Every aircraft piston engine I have worked on (hundreds) has them. Even a light press fit into the aluminum piston becomes a loose fit at operating temps. On aircraft the pin is prevented from hitting the cylinder walls by aluminum buttons... some are pressed in with an interference fit and some are just a plug.
Beezer is offline   Reply With Quote
Old 04-10-2012, 05:00 AM   #6
ragtoplvr
Beastly Adventurer
 
Joined: Oct 2007
Location: S. W. Mssouri
Oddometer: 5,848
that is the way they are supposed to be. Wherever the lowest combination of friction and inertia occurs determines who and how much, in practice the pin moves more on the wrist pin bearing but there is movement in the piston. This combination is lowest in friction loss, and under poor lubrication conditions which ever bearing has the most lubrication moves. Having seen several 2 strokes run without oil, I have never seen the wrist pin bearings fail. Usually the rod or the piston galls up.

Rod
ragtoplvr is offline   Reply With Quote
Old 04-10-2012, 07:08 AM   #7
Wolfgang55
Beastly Adventurer
 
Wolfgang55's Avatar
 
Joined: Dec 2006
Location: Next to Rio Bravo
Oddometer: 3,371
This info is good stuff.

Why did you go to a different material for the bushing?
Wolfgang55 is offline   Reply With Quote
Old 04-10-2012, 12:41 PM   #8
svejkovat OP
Studly Adventurer
 
svejkovat's Avatar
 
Joined: Jun 2009
Oddometer: 856


The innards of a 2 speed Puch 50cc moped engine. Wonderfully simple. Two centrifugal clutches inside the bell and a sprag clutch inside the first gear ring. First gear drives the second gear clutch until it expands, takes over duty on the bell, sprag releases the first gear ring. The thinner bell is driven by the starter cone clutch when you pull the handlebar lever. Wish I'd added a quarter or a coke can or something for perspective. That piston is about the size of a small aspirin bottle.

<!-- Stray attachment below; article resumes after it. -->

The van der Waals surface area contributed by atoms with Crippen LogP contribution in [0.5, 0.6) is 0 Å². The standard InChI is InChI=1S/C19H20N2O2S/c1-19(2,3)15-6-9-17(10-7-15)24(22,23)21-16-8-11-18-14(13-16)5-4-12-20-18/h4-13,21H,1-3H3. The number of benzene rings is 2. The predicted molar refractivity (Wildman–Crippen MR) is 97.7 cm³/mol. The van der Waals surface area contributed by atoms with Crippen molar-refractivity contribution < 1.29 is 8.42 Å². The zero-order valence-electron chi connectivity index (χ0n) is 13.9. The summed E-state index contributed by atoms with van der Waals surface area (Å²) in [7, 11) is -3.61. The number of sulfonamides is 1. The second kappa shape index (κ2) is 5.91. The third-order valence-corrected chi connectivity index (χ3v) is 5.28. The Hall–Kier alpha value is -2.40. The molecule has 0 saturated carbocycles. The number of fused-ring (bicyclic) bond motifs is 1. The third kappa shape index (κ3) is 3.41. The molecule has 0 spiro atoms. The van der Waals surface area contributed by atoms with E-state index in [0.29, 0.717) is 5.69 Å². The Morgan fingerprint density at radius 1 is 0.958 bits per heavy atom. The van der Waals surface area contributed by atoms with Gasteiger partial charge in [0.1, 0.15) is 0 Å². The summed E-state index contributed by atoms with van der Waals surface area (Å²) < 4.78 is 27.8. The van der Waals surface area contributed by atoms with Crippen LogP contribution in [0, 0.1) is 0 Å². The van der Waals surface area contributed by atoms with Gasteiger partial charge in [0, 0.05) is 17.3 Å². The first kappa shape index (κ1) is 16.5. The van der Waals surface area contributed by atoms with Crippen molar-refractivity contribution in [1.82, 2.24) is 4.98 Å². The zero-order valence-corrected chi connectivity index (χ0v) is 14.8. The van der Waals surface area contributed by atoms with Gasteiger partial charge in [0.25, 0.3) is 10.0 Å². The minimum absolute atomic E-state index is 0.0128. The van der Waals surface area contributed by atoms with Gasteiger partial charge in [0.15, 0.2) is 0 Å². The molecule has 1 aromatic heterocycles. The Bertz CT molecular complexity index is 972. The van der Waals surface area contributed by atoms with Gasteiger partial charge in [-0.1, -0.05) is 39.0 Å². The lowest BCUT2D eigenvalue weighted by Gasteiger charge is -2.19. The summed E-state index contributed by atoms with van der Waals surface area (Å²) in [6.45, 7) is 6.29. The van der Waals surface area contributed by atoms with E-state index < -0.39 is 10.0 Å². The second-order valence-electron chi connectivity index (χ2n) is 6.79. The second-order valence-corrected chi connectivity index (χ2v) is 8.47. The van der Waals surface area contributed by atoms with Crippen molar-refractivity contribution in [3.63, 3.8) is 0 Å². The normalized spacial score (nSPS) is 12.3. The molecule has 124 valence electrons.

I didn't go to a different material on the piston wrist. This has bronze sleeve on top and needles on the con rod bottom end. At 2HP the bronze was adequate for 11,000 miles and takes, literally, 20 minutes to replace. All the work was in lathing one to fit. 12mm ID 14mm OD is not stock anywhere I could find.

Ordered replacement bearings for it via this site....http://www.locateballbearings.com/Search
...which (so far) I highly recommend. If you have part number, they've got your bearing and at good prices. Phone help was quick and good. They even stocked the STEYR (might as well keep it OEM) originals. The STEYR's were actually less than the no-name chinese bearings stocked by the moped vendors.

Here's to another 11,000 miles of fun! I ride this thing as much as any of my other bikes during the summer. I'm blessed with almost no need to ever look "cool". But ironically, I get more admiring questions and thumbs up when beating around on this thing than anything else.

svejkovat screwed with this post 04-10-2012 at 12:49 PM
svejkovat is offline   Reply With Quote
Old 04-12-2012, 12:41 PM   #9
ericrat
Beastly Adventurer
 
Joined: May 2007
Location: Cincinnati, OH
Oddometer: 1,150
Back in yesteryear

Nice to see that old piston with a proper, long skirt for modesty. Those new fangled pistons, why the only thing modest about them is the amount of material in the skirts. They go around flashing their pin bosses to anybody who cares to glance.
ericrat is offline   Reply With Quote
Reply

Share

Thread Tools Search this Thread
Search this Thread:

.
Display Modes

Posting Rules
You may not post new threads
You may not post replies
You may not post attachments
You may not edit your posts

BB code is On
Smilies are On
[IMG] code is On
HTML code is On

Forum Jump


Times are GMT -7.   It's 05:21 PM.


Powered by vBulletin® Version 3.8.5
Copyright ©2000 - 2014, Jelsoft Enterprises Ltd.
Copyright ADVrider 2011-2014